Jose Mourinho has said he wants to manage Manchester United and carry on their legacy after Ferguson leaves. Slight problem… Ferguson has had his DNA spliced with Mumm-Ra’s from the Thundercats and will never be leaving United. The special one is clearly bored of club management abroad, finding it a bit of a doddle, and feels that conspiratorial forces in favour of Barcelona will prevent him from winning another Champions League anytime soon… Perhaps it could be time to turn his attentions to a national team. Who better than the country whose football he admires the most and a set of fans that always embraced him better than any others?
Even if it was just an appointment until Ferguson finally figures out that he’s not going to be able to manage Man United forever, it would likely be a successful one. He understands players such as Lampard and Gerrard who have never been able to play in the same team together for reasons beyond most footballing brains, given how good they have been for their respective clubs. He enjoys good relationships with almost every player he has worked with in England and if there’s one thing he does better than anyone else, it’s turn negativity from outside forces into a galvanising factor within his group of players. Given the amount of potshots taken at England, be it the press, the courts, dodgy decisions from officials… He’ll know how to turn it to his advantage.
If appointed expect England to make the final with a series of tactically astute but unspectacular performances, before losing to Spain and a team full of Barcelona players, prompting Mourinho to go stark raving bonkers and start talking up a future with Manchester United once more.
Our Friends In The Media
After proving that a journeyman manager of limited ability can be elevated to almost any position as long as he has friends in the press, Roy Hodgson will alarmingly be in the frame. Yes, years of being polite, always giving interviews, doling out scoops to the right people, got him talked into the Liverpool job with disastrous consequences = Paul Konchesky at Anfield for example. Even though he was subsequently trumped by a manager who had spent more time on the golf course than he had following football, expect some sections of the media to make a go at securing him the big prize – England.
They’ll talk up his credentials of having managed teams abroad. They’ll point to his spell with Blackburn, a high point after their title winning decline. They’ll say he’s ambassador for the game. And, with everything else going on in the England camp right now, there’s people out there that would listen.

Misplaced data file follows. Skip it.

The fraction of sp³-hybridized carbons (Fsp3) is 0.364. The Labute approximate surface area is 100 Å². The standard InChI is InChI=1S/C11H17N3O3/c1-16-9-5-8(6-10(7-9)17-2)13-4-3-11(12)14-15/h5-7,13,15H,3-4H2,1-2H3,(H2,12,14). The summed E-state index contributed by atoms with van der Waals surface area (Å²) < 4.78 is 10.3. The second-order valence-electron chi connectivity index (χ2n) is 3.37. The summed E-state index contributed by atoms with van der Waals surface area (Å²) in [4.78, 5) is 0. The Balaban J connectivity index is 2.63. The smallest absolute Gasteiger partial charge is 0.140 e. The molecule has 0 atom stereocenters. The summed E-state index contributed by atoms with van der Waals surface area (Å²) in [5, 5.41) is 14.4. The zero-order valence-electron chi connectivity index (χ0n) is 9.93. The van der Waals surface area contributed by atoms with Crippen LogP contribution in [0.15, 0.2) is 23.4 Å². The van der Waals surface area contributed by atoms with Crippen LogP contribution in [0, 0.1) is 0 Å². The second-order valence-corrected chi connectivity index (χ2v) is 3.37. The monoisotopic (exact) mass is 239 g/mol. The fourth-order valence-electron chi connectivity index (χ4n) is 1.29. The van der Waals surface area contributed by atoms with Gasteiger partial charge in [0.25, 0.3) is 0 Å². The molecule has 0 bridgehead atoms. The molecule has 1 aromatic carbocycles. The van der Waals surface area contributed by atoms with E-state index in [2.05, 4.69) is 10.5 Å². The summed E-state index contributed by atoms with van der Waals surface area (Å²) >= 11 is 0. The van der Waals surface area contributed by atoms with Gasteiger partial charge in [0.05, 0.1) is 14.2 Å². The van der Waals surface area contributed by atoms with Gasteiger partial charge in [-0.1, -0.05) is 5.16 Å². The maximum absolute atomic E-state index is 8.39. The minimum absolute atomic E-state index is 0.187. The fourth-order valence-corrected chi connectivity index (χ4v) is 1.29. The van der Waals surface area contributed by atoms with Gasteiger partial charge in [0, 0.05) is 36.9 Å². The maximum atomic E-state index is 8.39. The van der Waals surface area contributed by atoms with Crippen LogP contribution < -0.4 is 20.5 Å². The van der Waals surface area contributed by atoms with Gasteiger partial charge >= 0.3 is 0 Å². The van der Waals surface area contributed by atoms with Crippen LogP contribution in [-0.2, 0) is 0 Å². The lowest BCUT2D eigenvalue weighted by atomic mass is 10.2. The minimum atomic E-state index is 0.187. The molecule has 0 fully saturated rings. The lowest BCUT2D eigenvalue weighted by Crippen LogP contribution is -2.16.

If given a shot at the big time it would be a catastrophe as workmen like players, completely devoid of flair, are forced to play some atrocious zonal marking system. A total lack of invention going forward will also see the twin strike force of Bobby Zamora and Andy Johnson fail to convert the two or three chances they get per match, leaving England going out in the groups. Unperturbed, Hodgson vows to continue and says he will look to revamps his squad ahead of friendlies, paving the way for a series of one-cap wonders that would eclipse some of the dirge picked up by Graham Taylor.
After proving that a journeyman manager of limited ability can be elevated to almost any position as long as he has friends in the press, Roy Hodgson will alarmingly be in the frame.
A Finger In The Dyke
There’s few managers with extensive experience of managing international clubs but Dutch master Guus Hiddink is one of them. Having already managed Holland, Australia, Russia and Turkey to varying degrees of success, he treats international management like a spy – unwavering loyalty to the person signing the cheques.
The FA will be loathe to appoint someone long term given that tactical cabbage and people’s choice Harry Redknapp has beaten the frivolous case brought to court against him but can’t walk away from a Tottenham side that is still in with a shout of a title. Given all these factors turning to the former Chelsea man could be the best option, especially when you consider he still enjoys strong ties with the English players he worked with at the Blues.
A manager who can get the best out of unspectacular players, he could be tailor made for England, especially on a short term basis with players desperate to break free from the more oppressive Italian shackles of the Capello style of football.
If given the job England would like blow hot and cold in the groups, step it up in the knockout stages with a big scalp via a penalty shootout for a change, then crashing out in the semis amid talk of a “renewed belief” within the set-up. A delegation of players will go to the press and say how much they hope he will stay but like a superhero he will go where he is needed, saving those weakling football nations from crushing mediocrity, and will announce that he has agreed a job with Zambia.